Creed should ‘tune in’ to fodder crisis

IFA President, Joe Healy
IFA President, Joe Healy

THERE have been renewed calls this week for Agriculture Minister, Michael Creed, to ‘tune in’ to the fodder crisis that’s facing many farmers across the West of Ireland following the wet summer and autumn periods.

Opposition TDs in the West of Ireland and the IFA have warned that many farmers across in the region will be in serious trouble over the coming months with fodder supplies already running low in places, due to the early housing of stock.

Galway East FF TD, Anne Rabbitte, said that over the past week she had spoken to a farmer in the Tuam area who would normally have 150 to 160 bales left at this time of year, who was now down to 60 because of early housing.

“We cannot have a case of kicking the can down the road, as we did last year when it took ten months to address the tillage crisis fund. If that emerges as the case, we will have animals dying because farmers will not be able to afford to feed them,” said Deputy Rabbitte.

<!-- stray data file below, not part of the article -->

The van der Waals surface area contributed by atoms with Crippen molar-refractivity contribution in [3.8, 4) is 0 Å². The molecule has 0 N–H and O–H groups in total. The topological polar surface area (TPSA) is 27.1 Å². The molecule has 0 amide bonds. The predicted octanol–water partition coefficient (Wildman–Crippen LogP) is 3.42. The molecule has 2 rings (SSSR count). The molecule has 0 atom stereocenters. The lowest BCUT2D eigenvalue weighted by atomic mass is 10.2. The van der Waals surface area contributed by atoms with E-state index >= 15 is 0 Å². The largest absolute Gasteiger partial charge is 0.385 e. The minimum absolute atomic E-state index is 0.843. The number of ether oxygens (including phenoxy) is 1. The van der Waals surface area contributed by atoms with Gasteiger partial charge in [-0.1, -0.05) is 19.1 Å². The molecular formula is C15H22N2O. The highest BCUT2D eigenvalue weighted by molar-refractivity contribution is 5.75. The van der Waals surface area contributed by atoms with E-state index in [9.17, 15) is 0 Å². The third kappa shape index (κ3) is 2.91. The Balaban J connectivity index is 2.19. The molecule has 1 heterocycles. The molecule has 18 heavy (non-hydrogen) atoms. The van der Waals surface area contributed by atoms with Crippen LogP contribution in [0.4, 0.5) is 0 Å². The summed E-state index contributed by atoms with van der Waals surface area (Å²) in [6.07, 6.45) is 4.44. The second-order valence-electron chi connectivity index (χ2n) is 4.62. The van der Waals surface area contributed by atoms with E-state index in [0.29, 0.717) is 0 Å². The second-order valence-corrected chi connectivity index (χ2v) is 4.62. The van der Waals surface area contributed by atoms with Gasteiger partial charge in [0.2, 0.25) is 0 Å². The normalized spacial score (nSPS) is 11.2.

According to Roscommon/Galway Independent TD, Michael Fitzmaurice, the worst affected areas in relation to a shortage of fodder was Leitrim as well as parts of Galway, Mayo, Donegal and Roscommon.

“Farmers will have to assess whether they are paying over the odds for silage is the best move, or whether to use meal along with silage might prove to be a cheaper option.

“They should talk to their planners to ensure that they have a balanced diet for their stock and work out what is the best option for them. I will be raising this matter by Parliamentary Question with the Minister for Agriculture,” said Deputy Fitzmaurice.

Galway IFA Chairman, Pat Murphy, told the Farming Tribune that he was concerned at the apparent lack of awareness by Minister Creed as regards the extent of the problem in the West of Ireland.

“First and foremost, we want an acknowledgement from the Minister that the problem exists and secondly, we want a system to be put in place that will help to identify the farmers that are in genuine need of assistance,” said Pat Murphy.

For more, read this week’s Connacht Tribune.